The U.S. Justice Department’s Civil Rights Division is looking into whether California is adequately overseeing the education of 1.4 million students in the state who are still learning English, according to court records. ( May, 2014).
The investigation began after civil rights lawyers filed a lawsuit in April 2013 alleging California was failing to provide specialized instruction for 20,000 students whose first language wasn’t English.
Plaintiff’s lawyers said thousands of students - including some who told their stories at a press conference - were left in classrooms without any instruction because school officials didn’t act to provide specialized lessons. They accuse the state of depriving students of their constitutional right to an adequate education.
Less than a month later, on May 3, 2013, DOJ official Anurima Bhargava wrote a pointed letter to State Superintendent of Public Instruction Tom Torlakson and Mike Kirst, the president of the California Board of Education.
He noted that several years of data compiled by California’s Department of Education showed thousands of English learner students weren’t receiving special services, as required by federal law.
“These data strongly suggest that the State’s guidance and monitoring have not effectively addressed pervasive school district non-compliance with the EEOA and Title VI,” Bhargava wrote. “These data also suggest that districts openly report their non-compliance to the State each year because they believe the State has implicitly condoned it.”
The letter asked California officials what they’d done to provide services to the 20,000 students the ACLU alleged had been deprived of services.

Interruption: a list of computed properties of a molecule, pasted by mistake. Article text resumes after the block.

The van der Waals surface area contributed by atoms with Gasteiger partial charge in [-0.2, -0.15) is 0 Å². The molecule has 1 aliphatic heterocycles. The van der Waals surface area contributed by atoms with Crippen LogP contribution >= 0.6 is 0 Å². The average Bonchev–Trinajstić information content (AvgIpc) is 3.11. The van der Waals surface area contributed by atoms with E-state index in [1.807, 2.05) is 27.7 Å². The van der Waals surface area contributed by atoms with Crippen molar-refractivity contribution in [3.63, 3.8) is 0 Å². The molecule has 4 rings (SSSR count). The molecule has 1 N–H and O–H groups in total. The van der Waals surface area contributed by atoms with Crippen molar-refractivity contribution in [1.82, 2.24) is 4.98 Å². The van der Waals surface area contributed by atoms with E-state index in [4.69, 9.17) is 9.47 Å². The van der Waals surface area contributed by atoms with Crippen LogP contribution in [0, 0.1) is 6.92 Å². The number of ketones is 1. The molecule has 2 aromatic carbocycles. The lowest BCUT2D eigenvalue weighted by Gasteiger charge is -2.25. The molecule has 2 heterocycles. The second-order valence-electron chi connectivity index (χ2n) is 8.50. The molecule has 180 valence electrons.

Asked about the letter, Kirst replied in an email: “I cannot comment on an ongoing investigation.”
The letter is one of three between federal and state officials contained in court filings in the ACLU’s 2013 lawsuit.
“Your letter raises very serious allegations about whether the state is meeting its federal obligations to ensure that English Learner (EL) students are receiving services at the district level,” Richard Zeiger, California's Chief Deputy Superintendent of Public Instruction, wrote in a response letter dated July 1, 2013.
In a third letter, sent to lawyers for the State Superintendent of Public Instruction January 13, 2014, DOJ officials told California officials that their response didn’t allay concerns that State officials were doing enough to provide services to all English Learner students. Federal officials made 14 requests for information and details about compliance including any "formal guidance" they provided school districts regarding their obligations to provide services to English learners.
There were 1.4 million students in California schools categorized as “English learners” in the 2013-2014 school year, about a quarter of the state’s 6.6 million public school students.
It is unclear from court records whether California and Department of Justice officials corresponded after the January letter.
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